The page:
Fall is here and with it comes the lure of changing colors, warmth, woodsmoke, gravy and sweaters. Almost nothing is better paired with those items better than bourbon and a book. Fortunately your library has you covered on all counts.
Whenever I hear about a celebrity cookbook I tend to brush it off as some sort of narcissism, believing that it's impossible for someone like Eva Longoria to be that talented of an actor, that traditionally beautiful and be that adept in the kitchen.
Pop! Street Fashion is an experimental collection of patron street fashion at the Martin Luther King Jr. Memorial Library. It is devoted to photographically documenting the sartorial narratives of patrons who visit the library. Please email My Nguyen for more information.Meet Kial.
Silvia Kofler, Spokesperson & Head of Press and Public Diplomacy, Delegation of the European Union, will discuss her office’s role as the public face of the 27 nation organization, Second-Floor West Lobby.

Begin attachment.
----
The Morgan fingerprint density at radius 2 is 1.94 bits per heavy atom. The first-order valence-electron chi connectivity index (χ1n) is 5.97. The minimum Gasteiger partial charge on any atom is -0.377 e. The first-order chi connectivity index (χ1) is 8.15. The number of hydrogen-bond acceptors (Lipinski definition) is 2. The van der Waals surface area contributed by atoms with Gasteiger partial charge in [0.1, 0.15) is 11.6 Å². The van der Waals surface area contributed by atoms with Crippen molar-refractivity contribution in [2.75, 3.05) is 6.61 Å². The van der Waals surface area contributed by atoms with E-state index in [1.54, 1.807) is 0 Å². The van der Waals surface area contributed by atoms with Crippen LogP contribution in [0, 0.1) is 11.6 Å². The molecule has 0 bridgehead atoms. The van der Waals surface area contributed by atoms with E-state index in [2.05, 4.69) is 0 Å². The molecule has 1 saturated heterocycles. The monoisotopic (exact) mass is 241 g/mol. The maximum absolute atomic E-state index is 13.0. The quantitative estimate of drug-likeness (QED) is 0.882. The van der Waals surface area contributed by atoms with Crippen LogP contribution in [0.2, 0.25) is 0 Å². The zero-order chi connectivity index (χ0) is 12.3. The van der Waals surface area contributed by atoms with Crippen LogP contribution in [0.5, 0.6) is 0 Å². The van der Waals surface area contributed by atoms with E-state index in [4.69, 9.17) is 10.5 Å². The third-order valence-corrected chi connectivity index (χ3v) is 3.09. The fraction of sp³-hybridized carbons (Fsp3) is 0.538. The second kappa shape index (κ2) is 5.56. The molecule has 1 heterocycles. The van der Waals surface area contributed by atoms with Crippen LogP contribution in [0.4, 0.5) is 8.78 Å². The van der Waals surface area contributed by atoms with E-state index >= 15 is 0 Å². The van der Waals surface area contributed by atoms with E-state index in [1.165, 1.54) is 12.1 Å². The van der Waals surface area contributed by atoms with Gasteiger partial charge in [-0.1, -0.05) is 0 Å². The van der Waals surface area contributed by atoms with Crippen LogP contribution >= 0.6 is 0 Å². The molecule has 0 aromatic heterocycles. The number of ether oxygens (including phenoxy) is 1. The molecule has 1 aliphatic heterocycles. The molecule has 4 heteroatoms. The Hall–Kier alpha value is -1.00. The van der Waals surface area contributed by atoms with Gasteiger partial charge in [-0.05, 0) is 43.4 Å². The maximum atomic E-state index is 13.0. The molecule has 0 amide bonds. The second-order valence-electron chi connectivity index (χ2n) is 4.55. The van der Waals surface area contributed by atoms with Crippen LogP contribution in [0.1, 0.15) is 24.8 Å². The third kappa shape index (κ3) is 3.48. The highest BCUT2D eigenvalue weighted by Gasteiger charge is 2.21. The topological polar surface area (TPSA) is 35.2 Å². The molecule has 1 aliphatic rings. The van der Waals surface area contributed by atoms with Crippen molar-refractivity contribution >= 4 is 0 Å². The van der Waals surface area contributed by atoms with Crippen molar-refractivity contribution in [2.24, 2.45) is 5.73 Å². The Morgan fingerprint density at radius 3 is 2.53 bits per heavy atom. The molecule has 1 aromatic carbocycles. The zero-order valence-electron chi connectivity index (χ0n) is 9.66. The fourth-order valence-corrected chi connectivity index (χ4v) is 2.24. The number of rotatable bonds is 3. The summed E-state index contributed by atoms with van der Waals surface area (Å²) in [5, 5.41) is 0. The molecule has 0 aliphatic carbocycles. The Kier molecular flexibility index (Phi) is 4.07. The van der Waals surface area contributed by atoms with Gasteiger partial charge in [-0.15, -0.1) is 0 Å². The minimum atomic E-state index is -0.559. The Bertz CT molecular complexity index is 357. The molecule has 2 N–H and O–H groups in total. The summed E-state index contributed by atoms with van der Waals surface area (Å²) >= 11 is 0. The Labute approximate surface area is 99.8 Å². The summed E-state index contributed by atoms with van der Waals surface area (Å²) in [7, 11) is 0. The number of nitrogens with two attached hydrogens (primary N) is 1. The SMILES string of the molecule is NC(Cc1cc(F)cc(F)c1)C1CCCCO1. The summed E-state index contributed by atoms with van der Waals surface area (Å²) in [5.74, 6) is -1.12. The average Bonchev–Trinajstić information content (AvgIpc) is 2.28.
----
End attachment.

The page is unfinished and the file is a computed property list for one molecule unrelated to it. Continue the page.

Refugee Resettlement as a Life Saving Option: Monday, Oct. 29 - 6:30pm, Second Floor West LobbyWe are proud to host a panel discussion, moderated by Erica Marcus, Communications and Advocacy Manager, International Rescue Committee.The presentation will include:
“All children, except one, grow up.”Of course, this is the famous first line from J.M. Barrie’s Peter Pan.It is safe to say the Peter Pan who comes to mind today is not the dynamic brainchild created by Barrie. Barrie’s Peter Pan is fanciful, sophisticated, and witty. As real-to-life as he is magical, Peter Pan is a typical boy, except for the fact that he can fly and lives in a place that dumbfounds Google Maps.Peter Pan is an exaggerated stereotype: cocky, boastful, careless. With his reckless attitude and quick-fire remarks, he is the poster boy for youthful innocence ... and arrogance. Blissfully unaware of the dangers of swordplay, the permanence of death, and the consequences of both, Peter Pan floats through his life in a physical and mental state of eternal youth, a state J.M. Barrie remained in physically as well.
"Jackie Collins's Poor Little Bitch Girl contains a unique form of synactics that exemplifies the openly humanistic need for effortless, albeit exciting, access to non-empirically acquired experiences. Collins explores the rich tensions of consciousness within the characters, promoting a noesis of experience by subjecting her characters to intense and often morally comp